Healthcare Business News

Fiscal deal gives Medicare more time to recover overpayments

By Joe Carlson
Posted: January 3, 2013 - 7:00 pm ET

A little-noticed provision in the fiscal-cliff bill that President Barack Obama signed Wednesday will give Medicare officials the ability to take back an estimated $500 million in payments that hospitals and physicians received as long as five years ago.

The eight-line provision in the law, Section 638, "Removing Obstacles to Collection of Overpayments," says that Medicare contractors now have five years to collect on errors in Medicare payments.

Previously, the statute of limitations on nonfraudulent Medicare overpayments was only three years. But last May, HHS' inspector general's office wrote (PDF) that the three-year limit had prevented the CMS from collecting as much as $332 million in overpayments that had already been identified by investigators because the auditing process takes so long.

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Citing a March 2010 presidential directive, the OIG recommended that the CMS "pursue legislation” to reopen Medicare overpayments within five years of the first day of the year following when the payment was made.

And that's exactly what Section 638 of the American Taxpayer Relief Act of 2012 (PDF) did. (The law actually amends the last sentence of two subsections of a section of the Social Security Act.

The change was not mentioned in the CMS' official public explanation of the law, but a summary of the bill provided by Congressional sources estimated it would add up to $500 million to the federal treasury, on the advice of the OIG.

An executive with one major trade association—the Chicago-based American Hospital Association—criticized how the provision ended up in the bill. "Let's put it this way: This process was not the most transparent," said Rick Pollack, AHA executive vice president of advocacy and public policy. "A lot of legislators might not even have known what they were voting on."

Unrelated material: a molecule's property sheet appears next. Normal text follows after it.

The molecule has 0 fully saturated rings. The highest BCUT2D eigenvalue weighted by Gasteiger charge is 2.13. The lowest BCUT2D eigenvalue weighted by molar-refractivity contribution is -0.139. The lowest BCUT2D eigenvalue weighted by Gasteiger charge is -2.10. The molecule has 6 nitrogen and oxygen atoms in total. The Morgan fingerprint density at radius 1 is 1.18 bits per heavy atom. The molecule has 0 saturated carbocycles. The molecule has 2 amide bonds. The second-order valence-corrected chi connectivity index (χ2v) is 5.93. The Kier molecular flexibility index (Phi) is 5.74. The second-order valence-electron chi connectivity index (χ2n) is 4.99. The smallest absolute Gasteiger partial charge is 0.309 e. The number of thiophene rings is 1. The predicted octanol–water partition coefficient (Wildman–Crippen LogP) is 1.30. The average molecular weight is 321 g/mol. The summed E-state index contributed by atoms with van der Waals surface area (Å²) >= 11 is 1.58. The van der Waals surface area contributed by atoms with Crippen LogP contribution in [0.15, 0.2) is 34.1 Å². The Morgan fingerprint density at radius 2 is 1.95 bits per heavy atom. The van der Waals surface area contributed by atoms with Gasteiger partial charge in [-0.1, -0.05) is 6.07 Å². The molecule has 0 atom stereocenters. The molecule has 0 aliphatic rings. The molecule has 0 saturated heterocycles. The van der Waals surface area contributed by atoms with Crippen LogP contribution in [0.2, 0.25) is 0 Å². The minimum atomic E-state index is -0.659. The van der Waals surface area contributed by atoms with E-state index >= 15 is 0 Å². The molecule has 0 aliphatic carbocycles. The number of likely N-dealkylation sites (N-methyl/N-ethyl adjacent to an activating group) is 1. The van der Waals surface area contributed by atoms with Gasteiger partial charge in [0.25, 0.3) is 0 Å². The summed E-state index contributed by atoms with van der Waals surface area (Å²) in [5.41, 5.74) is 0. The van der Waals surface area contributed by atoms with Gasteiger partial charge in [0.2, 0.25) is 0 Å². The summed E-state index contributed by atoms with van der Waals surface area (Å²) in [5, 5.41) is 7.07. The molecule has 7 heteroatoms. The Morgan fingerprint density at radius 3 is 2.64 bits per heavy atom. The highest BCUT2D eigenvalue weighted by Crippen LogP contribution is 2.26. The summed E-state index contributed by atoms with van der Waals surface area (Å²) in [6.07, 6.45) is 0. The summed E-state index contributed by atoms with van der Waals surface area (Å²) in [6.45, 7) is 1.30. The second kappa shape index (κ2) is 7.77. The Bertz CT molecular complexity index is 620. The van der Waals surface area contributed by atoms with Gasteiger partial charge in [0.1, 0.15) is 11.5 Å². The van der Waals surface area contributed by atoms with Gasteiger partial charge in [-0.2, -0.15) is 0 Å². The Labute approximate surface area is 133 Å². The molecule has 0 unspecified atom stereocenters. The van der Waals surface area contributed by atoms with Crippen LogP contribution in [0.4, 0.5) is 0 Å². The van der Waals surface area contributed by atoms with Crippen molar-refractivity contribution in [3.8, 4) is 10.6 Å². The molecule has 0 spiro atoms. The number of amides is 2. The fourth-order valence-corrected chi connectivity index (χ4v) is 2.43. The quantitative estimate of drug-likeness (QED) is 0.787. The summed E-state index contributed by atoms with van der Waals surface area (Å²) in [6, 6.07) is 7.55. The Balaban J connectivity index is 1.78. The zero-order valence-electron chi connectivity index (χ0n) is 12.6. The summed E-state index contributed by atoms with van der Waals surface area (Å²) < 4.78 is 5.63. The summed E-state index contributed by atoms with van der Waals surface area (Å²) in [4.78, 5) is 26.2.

Although auditors said the change was needed to help government agencies recover known overpayments, Pollack said the change in law seemed unnecessary. "Our view: They already have three years, why do they need five? We don't understand that justification."

David Glaser, a partner with Fredrikson & Byron in Minneapolis, said the change was likely to have a major impact in cases where providers retroactively discover patterns of problems.

For example, if a hospital discovers that a nurse practitioner had been receiving payments at the full physician Medicare rate instead of the discounted 85% rate that most nurses receive, that facility will now have to go back and audit five years' worth of billings for which that nurse's services were billed, instead of just three.

"If you find a billing mistake, a two-year swing in how far back you go may be a lot of work," Glaser said. "Often, overpayments aren't clear. There are many situations where you ultimately make a judgment if you were overpaid or not. And if it's a close call, this may make you make a harder argument that, 'No, this wasn't an overpayment.' "

Separately, a provision in the Affordable Care Act in 2010 gives the CMS the power to collect some overpayments going back 10 years. However, Glaser said that proposed rule for this practice—which has yet not been finalized—applies only to payments that are covered by the False Claims Act.

Commonly known as "the 60-day rule," this regulation says providers who knowingly hold onto Medicare overpayments for more than 60 days are liable under the False Claims Act and its 10-year "look-back" period. It says that failure to investigate a tip about a potential overpayment may constitute the reckless disregard or willful ignorance that can trigger steep sanctions.

Jessica Zigmond contributed to this story.

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